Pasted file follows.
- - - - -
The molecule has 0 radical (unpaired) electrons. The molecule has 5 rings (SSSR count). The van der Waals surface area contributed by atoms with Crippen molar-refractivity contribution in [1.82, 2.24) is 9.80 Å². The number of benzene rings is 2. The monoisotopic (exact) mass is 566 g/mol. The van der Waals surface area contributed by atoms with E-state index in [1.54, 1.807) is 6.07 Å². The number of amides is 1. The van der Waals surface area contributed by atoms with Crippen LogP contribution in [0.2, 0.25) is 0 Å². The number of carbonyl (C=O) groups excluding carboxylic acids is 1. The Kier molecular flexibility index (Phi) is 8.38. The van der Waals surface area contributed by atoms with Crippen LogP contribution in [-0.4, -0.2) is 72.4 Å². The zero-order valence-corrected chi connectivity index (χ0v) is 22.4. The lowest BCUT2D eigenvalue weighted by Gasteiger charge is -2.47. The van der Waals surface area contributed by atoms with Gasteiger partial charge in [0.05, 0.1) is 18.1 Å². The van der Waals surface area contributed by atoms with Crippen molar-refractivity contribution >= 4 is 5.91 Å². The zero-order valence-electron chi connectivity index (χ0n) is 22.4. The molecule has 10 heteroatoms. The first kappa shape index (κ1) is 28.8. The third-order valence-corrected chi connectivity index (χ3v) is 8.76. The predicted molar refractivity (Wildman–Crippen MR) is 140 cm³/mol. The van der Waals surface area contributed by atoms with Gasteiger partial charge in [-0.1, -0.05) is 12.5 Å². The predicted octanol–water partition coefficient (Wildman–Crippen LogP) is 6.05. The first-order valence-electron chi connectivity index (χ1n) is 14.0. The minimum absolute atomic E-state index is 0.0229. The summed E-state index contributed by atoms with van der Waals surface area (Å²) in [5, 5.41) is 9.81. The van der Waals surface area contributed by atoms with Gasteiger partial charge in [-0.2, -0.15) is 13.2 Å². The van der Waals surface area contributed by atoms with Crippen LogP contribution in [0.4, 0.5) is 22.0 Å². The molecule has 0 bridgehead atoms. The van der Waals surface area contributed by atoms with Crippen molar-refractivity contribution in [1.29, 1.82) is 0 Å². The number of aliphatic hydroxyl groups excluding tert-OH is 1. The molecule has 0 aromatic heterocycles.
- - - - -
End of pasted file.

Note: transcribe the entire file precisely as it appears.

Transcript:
The molecule has 0 radical (unpaired) electrons. The molecule has 5 rings (SSSR count). The van der Waals surface area contributed by atoms with Crippen molar-refractivity contribution in [1.82, 2.24) is 9.80 Å². The number of benzene rings is 2. The monoisotopic (exact) mass is 566 g/mol. The van der Waals surface area contributed by atoms with E-state index in [1.54, 1.807) is 6.07 Å². The number of amides is 1. The van der Waals surface area contributed by atoms with Crippen LogP contribution in [0.2, 0.25) is 0 Å². The number of carbonyl (C=O) groups excluding carboxylic acids is 1. The Kier molecular flexibility index (Phi) is 8.38. The van der Waals surface area contributed by atoms with Crippen LogP contribution in [-0.4, -0.2) is 72.4 Å². The zero-order valence-corrected chi connectivity index (χ0v) is 22.4. The lowest BCUT2D eigenvalue weighted by Gasteiger charge is -2.47. The van der Waals surface area contributed by atoms with Gasteiger partial charge in [0.05, 0.1) is 18.1 Å². The van der Waals surface area contributed by atoms with Crippen molar-refractivity contribution >= 4 is 5.91 Å². The zero-order valence-electron chi connectivity index (χ0n) is 22.4. The molecule has 10 heteroatoms. The first kappa shape index (κ1) is 28.8. The third-order valence-corrected chi connectivity index (χ3v) is 8.76. The predicted molar refractivity (Wildman–Crippen MR) is 140 cm³/mol. The van der Waals surface area contributed by atoms with Gasteiger partial charge in [-0.1, -0.05) is 12.5 Å². The predicted octanol–water partition coefficient (Wildman–Crippen LogP) is 6.05. The first-order valence-electron chi connectivity index (χ1n) is 14.0. The minimum absolute atomic E-state index is 0.0229. The summed E-state index contributed by atoms with van der Waals surface area (Å²) in [5, 5.41) is 9.81. The van der Waals surface area contributed by atoms with Gasteiger partial charge in [-0.2, -0.15) is 13.2 Å². The van der Waals surface area contributed by atoms with Crippen LogP contribution in [0.4, 0.5) is 22.0 Å². The molecule has 0 bridgehead atoms. The van der Waals surface area contributed by atoms with Crippen molar-refractivity contribution in [1.29, 1.82) is 0 Å². The number of aliphatic hydroxyl groups excluding tert-OH is 1. The molecule has 0 aromatic heterocycles.